Migration of T cells into extravascular sites of inflammation is mediated by cell-cell and cell-matrix adhesion receptors, including the hyaluronan-binding glycoprotein, CD44. The biochemical nature of CD44 variants and the ligand specificity, function and the regulation of activation of CD44 expressed on various cell types have been extensively studied. However, little is still known about the short-term influence of cytokines and chemokines on the activation of CD44 on human T cells. Therefore, we studied the role of inflammatory mediators in regulating the adhesion of T cells from human peripheral blood to immobilized hyaluronan under static or shear stress conditions. We found that the CD44-dependent adhesion, under static and shear stress (i.e. relative gradual resistance to flow of 150 and 1500 s-1) conditions, of T cells to hyaluronan requires a T-cell activation of 2-3 hr and is regulated by the cross-linking of CD3, cytokines (e.g. interleukin-2 and tumour necrosis factor-α), and chemokines (e.g. MIP-1β, interleukin-8, and RANTES). This T-cell adhesion was manifested by polarization, spreading and co-localization of cell surface CD44 with a rearranged actin cytoskeleton in hyaluronan-bound T cells. Thus, cytokines and chemokines present in the vicinities of blood vessel walls or present intravascularly in tissues where immune reactions take place, can rapidly activate the CD44 molecules expressed on T cells.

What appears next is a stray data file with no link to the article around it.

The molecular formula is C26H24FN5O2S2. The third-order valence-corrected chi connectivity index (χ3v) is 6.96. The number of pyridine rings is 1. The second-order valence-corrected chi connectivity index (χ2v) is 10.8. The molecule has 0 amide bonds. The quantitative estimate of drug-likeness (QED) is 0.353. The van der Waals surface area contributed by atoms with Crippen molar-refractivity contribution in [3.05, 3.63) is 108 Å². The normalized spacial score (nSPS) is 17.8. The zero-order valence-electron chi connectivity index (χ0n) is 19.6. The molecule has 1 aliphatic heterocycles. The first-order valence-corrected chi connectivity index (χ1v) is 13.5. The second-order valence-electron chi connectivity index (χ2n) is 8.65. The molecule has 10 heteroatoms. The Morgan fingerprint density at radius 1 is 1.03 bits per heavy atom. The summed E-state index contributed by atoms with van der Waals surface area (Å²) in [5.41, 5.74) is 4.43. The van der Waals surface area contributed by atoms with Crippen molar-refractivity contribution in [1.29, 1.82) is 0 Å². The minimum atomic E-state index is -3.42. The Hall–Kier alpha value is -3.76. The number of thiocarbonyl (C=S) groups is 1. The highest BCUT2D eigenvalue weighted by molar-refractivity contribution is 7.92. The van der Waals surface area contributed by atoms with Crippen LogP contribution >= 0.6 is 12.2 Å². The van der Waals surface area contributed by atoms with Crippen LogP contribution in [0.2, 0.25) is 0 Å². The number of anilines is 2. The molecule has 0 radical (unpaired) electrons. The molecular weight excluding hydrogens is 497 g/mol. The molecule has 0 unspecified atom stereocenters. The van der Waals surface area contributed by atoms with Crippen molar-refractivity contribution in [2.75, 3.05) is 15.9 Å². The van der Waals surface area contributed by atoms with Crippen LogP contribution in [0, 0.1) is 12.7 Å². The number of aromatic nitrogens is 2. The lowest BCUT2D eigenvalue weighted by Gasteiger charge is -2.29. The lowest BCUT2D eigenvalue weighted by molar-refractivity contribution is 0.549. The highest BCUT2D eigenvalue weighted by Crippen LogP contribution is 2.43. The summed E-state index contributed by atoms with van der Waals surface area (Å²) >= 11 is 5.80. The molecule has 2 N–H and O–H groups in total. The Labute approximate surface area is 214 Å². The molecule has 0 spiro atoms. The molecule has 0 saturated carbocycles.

ASJC Scopus subject areas
- Immunology and Allergy